The State of Short-Term Mean-Reversion: September, 2009
This is our monthly health check of short-term mean-reversion in the US market.
Why a health check? Because short-term MR (by “short-term”, think for example RSI(2)) is so important to what we index swing-traders are doing right now because at this moment in history, it’s the most effective directional trade.
See the July and August reports for details re: how this report is calculated. In a nutshell, we’re using both daily mean-reversion (the likelihood that down days follow up days, and vice-versa) and RSI(2) as simple proxies for all other short-term strategies. I would never recommend anyone actually trade either as I’ve defined them here, but I think they make a good proxy because this tendency for the market to retrace very recent gains is exactly why all of these short-term indicators work the way they do.
What is the state of short-term mean-reversion?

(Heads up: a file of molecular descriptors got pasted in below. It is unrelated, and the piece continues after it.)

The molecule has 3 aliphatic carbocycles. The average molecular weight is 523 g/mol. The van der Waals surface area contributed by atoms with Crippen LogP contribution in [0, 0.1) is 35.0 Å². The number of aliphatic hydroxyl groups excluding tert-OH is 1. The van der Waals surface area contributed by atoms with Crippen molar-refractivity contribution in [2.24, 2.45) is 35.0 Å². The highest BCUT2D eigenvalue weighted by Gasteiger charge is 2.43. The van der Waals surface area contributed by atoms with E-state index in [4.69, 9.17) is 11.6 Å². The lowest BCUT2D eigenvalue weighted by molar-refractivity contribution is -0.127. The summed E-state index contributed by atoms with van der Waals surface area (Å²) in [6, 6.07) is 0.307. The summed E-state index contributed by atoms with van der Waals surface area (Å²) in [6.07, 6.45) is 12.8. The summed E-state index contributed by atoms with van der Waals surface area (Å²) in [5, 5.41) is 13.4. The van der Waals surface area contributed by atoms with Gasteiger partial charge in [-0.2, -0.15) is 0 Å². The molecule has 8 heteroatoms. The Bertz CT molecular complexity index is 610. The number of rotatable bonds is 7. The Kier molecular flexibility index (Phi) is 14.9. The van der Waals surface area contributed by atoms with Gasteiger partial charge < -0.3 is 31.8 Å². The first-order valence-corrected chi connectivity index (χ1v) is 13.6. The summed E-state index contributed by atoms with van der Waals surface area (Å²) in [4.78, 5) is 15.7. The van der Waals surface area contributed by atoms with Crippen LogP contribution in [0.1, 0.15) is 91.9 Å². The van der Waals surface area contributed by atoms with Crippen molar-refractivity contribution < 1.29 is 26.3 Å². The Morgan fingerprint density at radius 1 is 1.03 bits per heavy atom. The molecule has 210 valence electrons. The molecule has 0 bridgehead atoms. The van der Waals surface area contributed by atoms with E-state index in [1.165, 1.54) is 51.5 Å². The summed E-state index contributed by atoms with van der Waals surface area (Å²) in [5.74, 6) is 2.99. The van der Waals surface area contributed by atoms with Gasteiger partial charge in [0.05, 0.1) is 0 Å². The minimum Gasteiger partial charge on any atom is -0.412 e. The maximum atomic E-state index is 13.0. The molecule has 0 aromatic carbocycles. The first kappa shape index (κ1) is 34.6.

Very much under the weather.
3-month averages for the two metrics I think best capture short-term MR, “Return vs Vol” and “RSI(2) Stretch” (upper right and lower right graphs), are hovering near their lowest levels since short-term mean-reversion became the play du jour around the turn of the century. Both metrics have reached much lower points in individual months, but have rarely failed this consistently for this long.
Back in the real-world, I’ve seen a number of alt.-investment programs, that I know are trading short-term MR in some form, go off the rails the last few months. We’ve been fortunate that, despite leaning heavily on short-term MR in our own programs, our combined performance has been more or less flat.
Do I think short-term MR will stage a comeback? Yes. I think the breakdown over the last few months is tied to the strong protracted rally, but that this slow grind up will come to an end and that short-term MR will again be the play du jour once we get to the other side. Do I know that with any certainty? Absolutely not.
More to follow.
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